The news website claims that the Ukrainians were taught by the CIA how to engage in anti-tank warfare, which included the use of American-supplied FGM-148 Javelin anti-tank missiles. They were also taught sniping techniques, as well as how to operate in insurgency formations without being detected by Russian electronic surveillance tools. The CIA program took place alongside a more extensive, US-based training program for Ukrainian special operations forces, which was run by the United States military. That program also began in 2015, according to Yahoo News.

The training program continued for a number of years, according to Yahoo News. In fact, members of SAC/SOG were on the ground in Ukraine in early February, just days before the Russian invasion began. At that time, the administration of US President Joe Biden, expecting a Russian invasion, ordered that all CIA personnel should leave Ukraine, fearing that they could get captured by Russian forces. Yahoo News’ Zach Dorfman said he spoke to “over half a dozen former officials”, who claimed to have recognized CIA-style training in the tactics being employed on the ground by the Ukrainians.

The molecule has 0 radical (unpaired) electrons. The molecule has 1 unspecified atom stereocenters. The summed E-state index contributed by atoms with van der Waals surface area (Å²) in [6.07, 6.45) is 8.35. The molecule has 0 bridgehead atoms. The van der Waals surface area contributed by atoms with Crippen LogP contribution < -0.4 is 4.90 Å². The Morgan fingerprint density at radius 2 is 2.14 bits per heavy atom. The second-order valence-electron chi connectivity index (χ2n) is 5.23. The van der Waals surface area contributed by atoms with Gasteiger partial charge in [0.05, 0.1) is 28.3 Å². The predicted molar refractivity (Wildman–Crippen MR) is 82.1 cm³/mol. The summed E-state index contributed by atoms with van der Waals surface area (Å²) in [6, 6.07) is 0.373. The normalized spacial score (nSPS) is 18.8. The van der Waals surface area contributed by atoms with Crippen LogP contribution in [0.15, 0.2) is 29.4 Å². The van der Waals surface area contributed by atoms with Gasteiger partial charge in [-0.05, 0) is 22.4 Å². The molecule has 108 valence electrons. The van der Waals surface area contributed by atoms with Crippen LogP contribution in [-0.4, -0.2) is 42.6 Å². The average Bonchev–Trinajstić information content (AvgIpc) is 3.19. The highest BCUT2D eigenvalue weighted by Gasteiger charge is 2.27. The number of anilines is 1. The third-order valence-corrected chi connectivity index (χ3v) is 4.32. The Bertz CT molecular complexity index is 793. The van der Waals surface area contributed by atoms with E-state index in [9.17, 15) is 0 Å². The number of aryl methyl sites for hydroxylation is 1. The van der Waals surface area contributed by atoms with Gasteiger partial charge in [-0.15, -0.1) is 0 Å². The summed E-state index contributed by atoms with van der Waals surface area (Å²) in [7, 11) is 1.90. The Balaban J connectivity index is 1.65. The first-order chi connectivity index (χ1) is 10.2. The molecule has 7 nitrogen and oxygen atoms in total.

Author: Joseph Fitsanakis | Date: 18 March 2022 | Permalink

China may be preparing to give Russia military aid for Ukraine, sources claim

Vladimir Putin Xi JinpingTHE RUSSIAN GOVERNMENT HAS asked China to supply it with military hardware, as well as diplomatic and financial support, which would allow it to weather Western-imposed sanctions against it, according to Western officials. In what bears the marks of a controlled leak by the White House, several American and British news outlets reported late last night that Moscow had approached Beijing with a request for support across many levels, as the war in Ukraine continues to escalate.

The New York Times said that “an official” in the US government had confirmed that Russia and China were in communication about the possibility of Beijing providing Moscow with military support for its war in Ukraine. However, the official would not comment about the intelligence sources and methods that the US employed to secure this information. Separately, Politico reported yesterday that the details of Russia’s alleged request remained secret. According to the American news outlet CNN, China’s response to Russia’s request was not known as of last night.

Later in the evening, London-based newspaper The Financial Times said there were early “indicators that China may be preparing to help Russia” in Ukraine. American officials told news outlets last night that Washington was “watching closely” to see whether Moscow’s request would be granted by the Chinese. The BBC reported late last night that the administration of US President Joe Biden was urgently putting pressure on China, hoping to convince it to refrain from taking steps to help Russia in Ukraine, militarily or economically.